A question I am asked frequently is: "What camera should I buy?".
So I have decided to write this blog in order to address this question and try to help many who are struggling to find a suitable camera to buy in what has become a truly diverse and extensive market out there. I will try to make it short and more to the point without making it too technical as I am aware many just want something that will give them the means to snap a good image without having to master a cobweb of technical stuff.
Unless you are going into one of the specialist outlets that their sales representatives are fairly knowledgeable about photography and can truly help you with your requirements you are bound to be confronted by sales people who will try to flog you cameras with features that they will overstate or stress that this camera or that has certain so and so feature and that makes it a great value for money. This in my view is totally the wrong approach.
The analogy I find when someone asks me what camera to buy without specifying what they want the camera for is like asking someone what car to buy. You would need to provide a lot more information such as what's the purpose that you are most likely to use the car for, where will you drive off road or city or both, what do you want to carry in the car, is it just for leisure or are you going to clock a huge number of miles daily. Its no use buying a Ferrari if where you are likely to drive have no roads to take full advantage of it, or why should you buy a 4 wheel drive if all you need to do is just do school runs. But also if the budget allows and you want to buy a car that although at the time of buying is a big surplus in features but that provides you with the ability to explore further and eventually making full use of it then why not?
So now having exemplified all the above with the analogy of a car buying I am assuming you are starting to get an idea of what buying a camera involves. Let's then focus on the few things that should immediately give you a solid footage on the aspects and features of what you need to be aware of when shopping for a camera and these very features should help you confront the salesman when trying to flog you a camera on the basis simply of it having some extraordinary number of megapixels or some fantastic zoom etc.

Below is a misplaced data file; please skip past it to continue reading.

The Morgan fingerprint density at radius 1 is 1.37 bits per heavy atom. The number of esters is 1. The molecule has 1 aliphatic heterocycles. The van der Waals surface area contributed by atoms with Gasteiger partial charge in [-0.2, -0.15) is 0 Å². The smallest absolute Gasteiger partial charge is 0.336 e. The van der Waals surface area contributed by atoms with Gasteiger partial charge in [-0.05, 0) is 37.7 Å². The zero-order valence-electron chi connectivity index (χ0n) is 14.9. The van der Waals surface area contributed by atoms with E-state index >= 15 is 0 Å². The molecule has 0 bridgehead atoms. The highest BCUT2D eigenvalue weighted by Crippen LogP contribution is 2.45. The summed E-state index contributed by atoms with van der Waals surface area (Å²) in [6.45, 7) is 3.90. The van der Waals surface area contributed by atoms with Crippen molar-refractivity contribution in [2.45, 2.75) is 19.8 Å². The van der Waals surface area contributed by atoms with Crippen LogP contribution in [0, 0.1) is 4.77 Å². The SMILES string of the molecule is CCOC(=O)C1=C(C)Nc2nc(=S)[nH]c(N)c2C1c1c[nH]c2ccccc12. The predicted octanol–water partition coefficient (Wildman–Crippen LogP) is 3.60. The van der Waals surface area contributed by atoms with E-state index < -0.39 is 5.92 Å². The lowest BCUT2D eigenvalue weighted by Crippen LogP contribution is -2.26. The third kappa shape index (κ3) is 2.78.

Its very typical of sellers the first thing that try to stress about a camera most times is one having a huge resolution (MP, Megapixels). Now while MP is important doesn't always mean that you should get a camera with a huge MP. Just like with a car, again I keep coming back, you cannot buy a car that has everything as the best in the field, not even a Ferrari. Try taking a Ferrari and drive in the Sahara Desert and see what happens. Yup, my point precisely. You need a 4 wheel drive for a Desert adapted with the ability to withstand sand storms and not clog the engine. Perhaps a Camel would even be better and save you a lot of dosh, but that's a totally different blog. For now let's look into the MP in the camera. Yes its great to have a big number of MP as it controls the cropping factor amongst other things but I can assure you unless you are looking to print your images in a huge size or need to sell them to agencies a camera with 5MP is already fantastic. And nowadays you get them well over this, so do not fall for the MP pitch. What you really need to be asking is am I going to be taking photos in locations where lighting is a problem? Or mostly indoors where artificial light is common? Then look at two things, ISO performance and the aperture of the lens that it has. Check what is the widest aperture that lens has, they are also called f/stop. Grab any camera and look at the rim around the lens or anywhere around it and they will have some markings and numbers on it, read the numbers following "F" if it says 2.8 it means that it has a good capability of opening the diaphragm wide enough during shutter release and allow more light in and capturing those moments that can be tricky with low lighting. That, coupled with a great ISO performance makes it a very good camera for someone who predicts taking a lot of pictures indoors or in low lighting. The smaller the numbers in front of "F" the better performance it has. And I would strongly advise you here if you are not very familiar with technical aspects of photography to really grill the salesman so they can help you read what features make this or that camera great. Manufacturers always make a big deal of these features when they launch a product. You will see for example a camera being marketed and a feature such as a zoom of 18mm to 200mm etc which means the lens has a good reach. If the model has an extra impact on the low lighting they really will stress that. So all in all I would advise you to make a list and prioritise what your requirements are, so in order to make this simple below is a list of things you need to assess and then put them in the right order and choose the camera that falls within your budget.